15 Jan 2024

The Polluted Font by Mel Starr Review

Chronicles of Hugh de Singleton #16 
Lion Fiction, October 23rd 2023, 192 Pages
Print and Ebook 

Setting: Late 1300s/14th century England
Genre: Crime and Mystery/Historical

When Hugh and Kate's new-born son is taken to the church to be baptized, they are astounded to find that the locked font is completely dry. The possibility of a leak is quickly ruled out, and just as Hugh is beginning to wonder if there may be a sinister explanation for the stolen holy water, Fr Robert is found lying motionless by the rood screen in a pool of blood . . .

Meanwhile, parliament has passed a poll tax, stipulating everyone above the age of 14 is to be taxed equally. Folk are soon scrambling to find the money to pay and, inevitably, unscrupulous elements in society see an opportunity to feed off people’s desperation and make some cash . . . But what connection can there possibly between this and events at Bampton?

Mel Starr's latest novel is a thoroughly enjoyable medieval crime mystery. It may be enjoyed as complete in itself, or as part of the Hugh de Singleton series.


Rating: 🌠🌠🌠🌠

I’ve been reading the Chronicles of Hugh de Singleton almost since the beginning, and I’m more than willing to admit some of the books were better than others. This one, I think was one of the better ones. Mel Starr has managed to so something quite remarkable in this book- allow for there to be a complex mystery, investigation and a satisfactory conclusion with no murder having taken place. A man is attacked and left with a head injury but is not killed.

Another interesting aside: this series has spanned a length of time almost as long as I have been reading the series. The first book was set in 1364 and this one take place in 1377. I first discovered this series in 2011. Twelve years to Hugh’s thirteen. 
Considering how some of the laws and political changes at the time the story is set might have impacted on ordinary people was the backdrop of the story.

My only sort of gripe was the negative portrayal of John of Gaunt, Duke of Lancaster. Hugh never met the man, so why does he consider him corrupt, greedy and untrustworthy? 
Seems more like the interpretation of modern historians if you ask me. I’ve read a biography of John of Gaunt and I don't think this image reflects reality, or at least its too simplistic.

Anyway, The Polluted Font was an interesting and detailed mystery which also managed to explore the importance of compassion and forgiveness, and even to make you feel sorry for the antagonist. It also explores the importance of religion to 14th century people, without some of the pitfalls of the genre which include treating all Medieval Catholics as bad and the anacronistic proto-Protestant character as the only real believer.

Thanks to SPCK and Lion Fiction for approving me for this title via Netgalley. This did not influence my review and all opinions expressed are my own. 

5 Jan 2024

Forever, Lovely by Linore Rose Burkard

Forever in Time #2
November 28th, 2023

When Miss Margaret Andrews travels to the future to find her missing sister, she never expected to find true love. In 1819 England, Margaret is a bluestocking with dreams of becoming an inventress, but when the Tallit, a magical time-travel shawl, goes awry she finds herself stranded in 21st Century Manhattan.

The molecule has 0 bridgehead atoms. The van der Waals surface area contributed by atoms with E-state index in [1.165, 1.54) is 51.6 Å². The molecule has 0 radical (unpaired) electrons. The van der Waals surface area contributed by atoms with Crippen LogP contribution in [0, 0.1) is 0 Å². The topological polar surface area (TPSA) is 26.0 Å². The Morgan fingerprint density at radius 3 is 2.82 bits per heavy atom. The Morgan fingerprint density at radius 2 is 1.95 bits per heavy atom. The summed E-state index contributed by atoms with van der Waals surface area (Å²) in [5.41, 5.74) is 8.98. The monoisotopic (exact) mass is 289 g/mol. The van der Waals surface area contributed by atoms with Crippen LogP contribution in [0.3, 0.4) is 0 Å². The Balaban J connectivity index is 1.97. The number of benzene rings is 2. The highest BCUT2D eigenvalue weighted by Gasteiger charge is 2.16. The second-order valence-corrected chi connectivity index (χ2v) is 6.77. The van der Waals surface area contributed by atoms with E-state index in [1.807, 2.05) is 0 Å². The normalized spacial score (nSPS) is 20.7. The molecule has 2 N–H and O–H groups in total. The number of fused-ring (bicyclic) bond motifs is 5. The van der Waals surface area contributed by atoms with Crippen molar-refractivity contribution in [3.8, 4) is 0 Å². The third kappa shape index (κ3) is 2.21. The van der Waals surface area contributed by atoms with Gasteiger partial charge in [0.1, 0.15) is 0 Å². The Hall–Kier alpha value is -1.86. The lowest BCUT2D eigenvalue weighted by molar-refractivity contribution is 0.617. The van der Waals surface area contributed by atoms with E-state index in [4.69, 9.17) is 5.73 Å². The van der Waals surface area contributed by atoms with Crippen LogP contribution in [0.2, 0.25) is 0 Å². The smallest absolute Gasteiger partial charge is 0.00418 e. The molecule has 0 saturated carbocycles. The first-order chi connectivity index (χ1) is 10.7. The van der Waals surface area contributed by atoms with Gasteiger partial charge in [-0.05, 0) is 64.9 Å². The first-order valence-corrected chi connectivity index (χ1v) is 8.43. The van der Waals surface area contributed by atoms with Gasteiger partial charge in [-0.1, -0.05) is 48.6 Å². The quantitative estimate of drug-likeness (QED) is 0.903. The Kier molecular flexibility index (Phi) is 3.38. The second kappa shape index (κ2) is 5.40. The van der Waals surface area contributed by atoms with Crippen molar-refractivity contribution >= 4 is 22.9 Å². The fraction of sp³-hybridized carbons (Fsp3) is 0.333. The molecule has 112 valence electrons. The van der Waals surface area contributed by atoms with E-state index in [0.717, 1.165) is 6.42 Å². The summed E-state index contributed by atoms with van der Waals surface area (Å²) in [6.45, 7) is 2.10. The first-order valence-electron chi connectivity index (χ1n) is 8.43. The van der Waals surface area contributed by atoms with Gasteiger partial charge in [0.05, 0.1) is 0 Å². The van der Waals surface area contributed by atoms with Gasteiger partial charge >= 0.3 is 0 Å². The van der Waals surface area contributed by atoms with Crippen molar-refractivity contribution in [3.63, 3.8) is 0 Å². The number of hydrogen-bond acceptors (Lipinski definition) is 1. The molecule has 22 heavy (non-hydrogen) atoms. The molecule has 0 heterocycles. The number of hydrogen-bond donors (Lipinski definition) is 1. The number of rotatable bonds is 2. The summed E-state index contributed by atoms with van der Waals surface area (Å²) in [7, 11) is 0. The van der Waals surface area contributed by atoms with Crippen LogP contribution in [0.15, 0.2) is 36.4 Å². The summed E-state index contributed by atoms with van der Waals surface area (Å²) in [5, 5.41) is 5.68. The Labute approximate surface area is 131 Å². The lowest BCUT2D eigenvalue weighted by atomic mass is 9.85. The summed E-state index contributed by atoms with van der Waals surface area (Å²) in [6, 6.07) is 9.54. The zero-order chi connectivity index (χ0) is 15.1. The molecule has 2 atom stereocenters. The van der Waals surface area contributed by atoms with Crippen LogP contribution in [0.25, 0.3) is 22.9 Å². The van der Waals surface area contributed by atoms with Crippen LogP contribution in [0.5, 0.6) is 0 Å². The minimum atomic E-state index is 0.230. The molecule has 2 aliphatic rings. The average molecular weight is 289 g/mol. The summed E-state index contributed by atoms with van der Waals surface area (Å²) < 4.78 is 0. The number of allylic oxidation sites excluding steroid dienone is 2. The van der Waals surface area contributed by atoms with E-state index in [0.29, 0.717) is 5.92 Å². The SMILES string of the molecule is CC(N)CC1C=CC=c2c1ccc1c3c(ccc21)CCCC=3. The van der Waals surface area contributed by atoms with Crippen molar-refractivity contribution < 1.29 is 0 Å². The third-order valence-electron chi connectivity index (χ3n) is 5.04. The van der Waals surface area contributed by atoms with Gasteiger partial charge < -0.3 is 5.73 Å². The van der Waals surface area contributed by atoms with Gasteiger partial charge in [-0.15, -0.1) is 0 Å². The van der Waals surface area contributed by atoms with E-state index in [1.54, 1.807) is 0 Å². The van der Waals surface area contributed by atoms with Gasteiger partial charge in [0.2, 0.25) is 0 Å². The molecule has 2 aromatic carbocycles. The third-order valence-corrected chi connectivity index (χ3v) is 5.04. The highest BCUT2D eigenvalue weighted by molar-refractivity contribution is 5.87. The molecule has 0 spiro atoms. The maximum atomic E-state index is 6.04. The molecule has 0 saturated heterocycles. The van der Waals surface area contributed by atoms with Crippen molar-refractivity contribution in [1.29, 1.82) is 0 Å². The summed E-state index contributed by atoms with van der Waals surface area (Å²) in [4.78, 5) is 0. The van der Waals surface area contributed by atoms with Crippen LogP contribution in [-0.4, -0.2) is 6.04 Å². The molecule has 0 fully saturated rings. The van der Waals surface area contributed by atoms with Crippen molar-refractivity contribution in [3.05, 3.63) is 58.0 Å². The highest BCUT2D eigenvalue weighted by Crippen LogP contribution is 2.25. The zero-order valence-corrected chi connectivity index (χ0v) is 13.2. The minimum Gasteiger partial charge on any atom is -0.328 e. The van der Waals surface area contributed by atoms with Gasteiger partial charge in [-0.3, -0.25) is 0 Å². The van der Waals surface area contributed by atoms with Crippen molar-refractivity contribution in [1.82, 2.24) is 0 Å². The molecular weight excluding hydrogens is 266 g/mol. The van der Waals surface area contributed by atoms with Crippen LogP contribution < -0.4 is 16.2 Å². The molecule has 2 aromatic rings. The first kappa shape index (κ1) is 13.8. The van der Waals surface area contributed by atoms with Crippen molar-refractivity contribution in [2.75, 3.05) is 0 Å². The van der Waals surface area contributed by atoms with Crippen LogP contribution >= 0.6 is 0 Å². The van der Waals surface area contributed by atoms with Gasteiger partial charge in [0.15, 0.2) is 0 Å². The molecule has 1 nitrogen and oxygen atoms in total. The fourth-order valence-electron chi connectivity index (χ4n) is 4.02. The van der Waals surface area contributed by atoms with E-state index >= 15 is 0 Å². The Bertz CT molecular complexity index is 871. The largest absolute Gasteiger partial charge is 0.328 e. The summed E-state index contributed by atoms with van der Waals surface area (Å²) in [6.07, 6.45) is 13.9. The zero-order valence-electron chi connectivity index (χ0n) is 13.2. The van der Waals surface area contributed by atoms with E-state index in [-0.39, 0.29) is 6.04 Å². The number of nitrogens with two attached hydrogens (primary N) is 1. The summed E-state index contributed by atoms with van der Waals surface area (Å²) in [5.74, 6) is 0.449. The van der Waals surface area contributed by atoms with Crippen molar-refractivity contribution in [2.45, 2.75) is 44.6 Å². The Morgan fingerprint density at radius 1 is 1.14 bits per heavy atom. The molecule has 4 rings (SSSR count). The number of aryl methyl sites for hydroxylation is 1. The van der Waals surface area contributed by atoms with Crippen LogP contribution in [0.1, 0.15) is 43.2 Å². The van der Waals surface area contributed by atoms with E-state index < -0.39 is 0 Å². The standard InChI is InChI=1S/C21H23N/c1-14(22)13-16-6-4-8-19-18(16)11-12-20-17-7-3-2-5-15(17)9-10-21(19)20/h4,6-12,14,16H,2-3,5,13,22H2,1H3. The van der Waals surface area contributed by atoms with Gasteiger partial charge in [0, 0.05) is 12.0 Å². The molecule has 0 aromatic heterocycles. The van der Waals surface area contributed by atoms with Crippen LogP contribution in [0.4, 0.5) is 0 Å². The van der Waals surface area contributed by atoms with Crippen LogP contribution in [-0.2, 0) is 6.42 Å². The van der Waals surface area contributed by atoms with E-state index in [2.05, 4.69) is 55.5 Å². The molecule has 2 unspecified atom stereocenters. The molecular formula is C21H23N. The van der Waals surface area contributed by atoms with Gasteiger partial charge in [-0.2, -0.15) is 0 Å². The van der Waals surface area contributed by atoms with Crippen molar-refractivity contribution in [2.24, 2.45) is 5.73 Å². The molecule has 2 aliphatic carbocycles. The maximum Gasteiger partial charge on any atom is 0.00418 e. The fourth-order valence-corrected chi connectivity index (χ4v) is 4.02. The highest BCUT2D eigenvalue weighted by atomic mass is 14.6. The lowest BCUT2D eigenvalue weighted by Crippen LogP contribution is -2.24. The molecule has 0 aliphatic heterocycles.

At a Jane Austen conference, she meets Stewart Russell, a grad student studying early British female writers. Stewart is immediately taken with Margaret and her effortless use of the speech and manners of Jane's day—until she claims to be FROM Jane's day! Worse, due to a mix-up, he is a wanted man and the clock is ticking. Margaret must find a way to get them both back to 1819—before the unthinkable happens.

If you enjoyed the time-travel romance of Outlander, then you'll love Margaret and Stewart's story in Forever Lovely.


 My Rating:⭐⭐⭐⭐

This was the follow-up to Forever, Lately which came out a couple of years ago. These two books are funny and sweet romances which involve time travel instigated by a tallit, or a Jewish prayer shawl. You heard that correctly.

I love how the author combined her love for the Regency period happily-ever-after love stories and life in the modern world. You can tell she's done her research, but the reactions of 19th century characters to modern technology and inventions still manage to be both credible and funny at the same time. Margaret encountering a bus and a computer for the first time, and then a mobile phone was hilarious.
Anyhow, I love Margaret. She's a nerd who considers herself unlovable and unmarriageable because of what others and her sister said. I have a weakness for romances with protagonists who don't fit the mould of beautiful and perfect.

Although there’s a fair bit about regency customs in this novel though, be prepared for the fact that this is *not* a serious historical novel. Its very much fantasy with the time-travel aspect, and if you can suspend your disbelief its just a very nice, sweet story to pass the hours when you want something that is both fun, wholesome and edifying at the same time. Great for the Christmas Season or really any time of the year when you want something which isn’t too taxing.

There’s a lot of religious content in this which some might not expect if they weren’t aware that Linore Rose Burkard writes Inspirational/Christian Fiction. Its not an issue for me, or for most readers to be honest because there is enough story to just get lost in.

I read this title via Book Sirens. All opinions expressed are my own and freely given.

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